After your boat ran out of fuel in the middle of the ocean,
you have been following the currents for 80 days. Today, you
finally got your radar equipment working. And it’s receiving
signals!
Alas, the signals come from the “radar” station owned by the
eccentric lighthouse keeper Hasse. Hasse’s radar station (which
does not work quite like other radar stations) emits continuous
signals of three different wavelengths. Therefore, the only
interesting thing you can measure is the phase of a signal as
it reaches you. For example, if the signal you tuned on to has
a wavelength of $100$
meters and you are $1456$
meters from the station, your equipment can only tell you that
you are either $56$, or
$156$, or $256$, or $\dots $ meters away from the
lighthouse.
So you reach for your last piece of paper to start
calculating – but wait, there’s a catch! On the display you
read: “ACCURACY: 3 METERS”. So, in fact, the information you
get from this signal is that your distance from Hasse’s radar
station is in the union of intervals $[53,59] \cup [153, 159] \cup [253, 259] \cup
\dots $.
What to do? Since the key to surviving at sea is to be
optimistic, you are interested in what the smallest possible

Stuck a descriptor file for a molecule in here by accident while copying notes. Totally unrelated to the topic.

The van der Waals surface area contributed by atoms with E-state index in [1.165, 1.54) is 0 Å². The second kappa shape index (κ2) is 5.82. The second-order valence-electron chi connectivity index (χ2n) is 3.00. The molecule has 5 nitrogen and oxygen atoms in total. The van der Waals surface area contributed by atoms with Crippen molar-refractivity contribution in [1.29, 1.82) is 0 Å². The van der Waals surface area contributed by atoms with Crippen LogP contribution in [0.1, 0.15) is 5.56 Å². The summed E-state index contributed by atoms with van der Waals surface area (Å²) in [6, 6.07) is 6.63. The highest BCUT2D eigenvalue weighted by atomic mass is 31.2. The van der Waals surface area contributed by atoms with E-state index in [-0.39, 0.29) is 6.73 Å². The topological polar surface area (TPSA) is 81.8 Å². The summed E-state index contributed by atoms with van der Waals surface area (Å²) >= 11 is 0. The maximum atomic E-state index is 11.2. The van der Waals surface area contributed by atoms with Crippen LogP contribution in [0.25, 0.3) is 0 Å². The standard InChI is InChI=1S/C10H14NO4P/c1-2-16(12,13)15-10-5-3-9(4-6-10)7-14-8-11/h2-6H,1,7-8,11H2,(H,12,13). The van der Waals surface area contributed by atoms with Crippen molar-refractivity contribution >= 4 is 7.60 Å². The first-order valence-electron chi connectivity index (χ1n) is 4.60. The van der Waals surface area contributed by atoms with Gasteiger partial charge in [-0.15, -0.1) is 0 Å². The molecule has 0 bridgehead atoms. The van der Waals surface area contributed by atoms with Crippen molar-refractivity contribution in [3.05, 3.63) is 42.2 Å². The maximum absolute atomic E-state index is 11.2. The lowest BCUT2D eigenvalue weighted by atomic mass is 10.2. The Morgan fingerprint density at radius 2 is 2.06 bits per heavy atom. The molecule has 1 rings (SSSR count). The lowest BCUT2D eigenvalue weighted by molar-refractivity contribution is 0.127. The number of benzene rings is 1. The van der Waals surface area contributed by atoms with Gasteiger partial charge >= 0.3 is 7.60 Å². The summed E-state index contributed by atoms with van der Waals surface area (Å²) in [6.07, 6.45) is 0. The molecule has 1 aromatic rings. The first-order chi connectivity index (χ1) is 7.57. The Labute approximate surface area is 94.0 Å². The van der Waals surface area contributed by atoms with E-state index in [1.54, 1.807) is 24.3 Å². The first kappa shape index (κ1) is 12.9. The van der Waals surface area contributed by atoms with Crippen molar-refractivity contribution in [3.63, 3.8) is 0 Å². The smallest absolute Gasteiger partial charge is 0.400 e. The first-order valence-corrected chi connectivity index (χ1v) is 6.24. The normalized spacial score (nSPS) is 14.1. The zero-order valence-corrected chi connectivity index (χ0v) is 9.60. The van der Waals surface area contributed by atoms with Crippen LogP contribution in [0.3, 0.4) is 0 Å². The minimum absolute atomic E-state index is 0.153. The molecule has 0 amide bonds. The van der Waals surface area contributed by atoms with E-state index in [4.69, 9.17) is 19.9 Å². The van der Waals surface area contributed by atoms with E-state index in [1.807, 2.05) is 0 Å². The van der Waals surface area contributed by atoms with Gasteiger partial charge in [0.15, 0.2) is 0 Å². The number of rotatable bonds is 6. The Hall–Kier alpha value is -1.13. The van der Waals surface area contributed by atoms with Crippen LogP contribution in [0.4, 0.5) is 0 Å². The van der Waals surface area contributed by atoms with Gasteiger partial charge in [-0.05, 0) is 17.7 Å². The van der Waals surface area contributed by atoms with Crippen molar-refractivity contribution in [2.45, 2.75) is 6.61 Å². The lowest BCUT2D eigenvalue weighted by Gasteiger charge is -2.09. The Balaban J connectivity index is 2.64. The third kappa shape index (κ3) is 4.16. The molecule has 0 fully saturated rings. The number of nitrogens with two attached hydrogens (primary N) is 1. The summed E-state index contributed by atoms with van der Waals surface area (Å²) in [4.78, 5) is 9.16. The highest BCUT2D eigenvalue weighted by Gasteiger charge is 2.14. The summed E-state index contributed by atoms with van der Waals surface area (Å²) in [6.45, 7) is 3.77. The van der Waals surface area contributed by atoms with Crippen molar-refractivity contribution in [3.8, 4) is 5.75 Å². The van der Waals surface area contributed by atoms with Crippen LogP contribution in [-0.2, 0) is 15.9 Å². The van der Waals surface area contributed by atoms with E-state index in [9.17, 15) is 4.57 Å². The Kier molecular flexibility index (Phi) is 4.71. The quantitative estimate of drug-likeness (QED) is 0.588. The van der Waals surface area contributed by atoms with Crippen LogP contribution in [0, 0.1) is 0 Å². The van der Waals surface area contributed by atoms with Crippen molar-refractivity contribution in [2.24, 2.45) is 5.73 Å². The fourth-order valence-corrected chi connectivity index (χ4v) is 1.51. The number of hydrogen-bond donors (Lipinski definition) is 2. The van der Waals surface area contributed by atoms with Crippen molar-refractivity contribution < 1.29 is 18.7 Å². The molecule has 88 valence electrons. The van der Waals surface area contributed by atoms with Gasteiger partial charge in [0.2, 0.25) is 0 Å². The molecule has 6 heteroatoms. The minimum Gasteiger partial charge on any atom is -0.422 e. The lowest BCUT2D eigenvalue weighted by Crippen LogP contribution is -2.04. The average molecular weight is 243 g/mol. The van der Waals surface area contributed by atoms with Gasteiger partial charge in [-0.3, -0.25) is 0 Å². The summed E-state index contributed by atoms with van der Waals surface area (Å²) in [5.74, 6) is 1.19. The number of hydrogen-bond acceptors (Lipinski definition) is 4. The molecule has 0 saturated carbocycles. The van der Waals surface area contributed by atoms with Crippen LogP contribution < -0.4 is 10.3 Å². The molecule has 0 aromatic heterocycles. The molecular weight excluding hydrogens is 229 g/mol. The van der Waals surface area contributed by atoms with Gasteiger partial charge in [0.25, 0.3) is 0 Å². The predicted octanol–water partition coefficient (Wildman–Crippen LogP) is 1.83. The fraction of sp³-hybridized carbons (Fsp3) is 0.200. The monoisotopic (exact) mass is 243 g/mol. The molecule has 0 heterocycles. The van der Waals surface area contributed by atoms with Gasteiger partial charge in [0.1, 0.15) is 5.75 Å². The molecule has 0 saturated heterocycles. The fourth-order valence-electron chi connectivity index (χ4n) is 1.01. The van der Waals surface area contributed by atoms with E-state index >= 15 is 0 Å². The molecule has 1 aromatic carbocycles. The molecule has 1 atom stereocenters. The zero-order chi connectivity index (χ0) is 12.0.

distance to the lighthouse could be, given the wavelengths,
measurements and accuracies corresponding to the three
signals.
Task
Given three positive prime numbers $m_1$, $m_2$, $m_3$ (the wavelengths), three
nonnegative integers $x_1$, $x_2$, $x_3$ (the measurements), and three
nonnegative integers $y_1$, $y_2$, $y_3$ (the accuracies), find the
smallest nonnegative integer $z$ (the smallest possible distance)
such that $z$ is within
distance $y_ i$ from
$x_ i$ modulo $m_ i$ for each $i = 1,2,3$. An integer $x’$ is within distance
$y$ from $x$ modulo $m$ if there is some integer
$t$ such that $x \equiv x’ + t \pmod{m}$ and
$t \leq y$.
Input
There are three lines of input. The first line is
$m_1$ $m_2$ $m_3$, the second is $x_1$ $x_2$ $x_3$ and the third is $y_1$ $y_2$ $y_3$. You may assume that
$0 < m_ i \leq 10^6$,
$0 \leq x_ i < m_ i$,
and $0 \leq y_ i \leq 300$
for each $i$. The numbers
$m_1$, $m_2$, $m_3$ are all primes and distinct.
Output
Print one line with the answer $z$. Note that the answer might not
fit in a 32bit integer.
Sample Input 1 
Sample Output 1 
11 13 17
5 2 4
0 0 0

2095

Sample Input 2 
Sample Output 2 
941 947 977
142 510 700
100 100 100

60266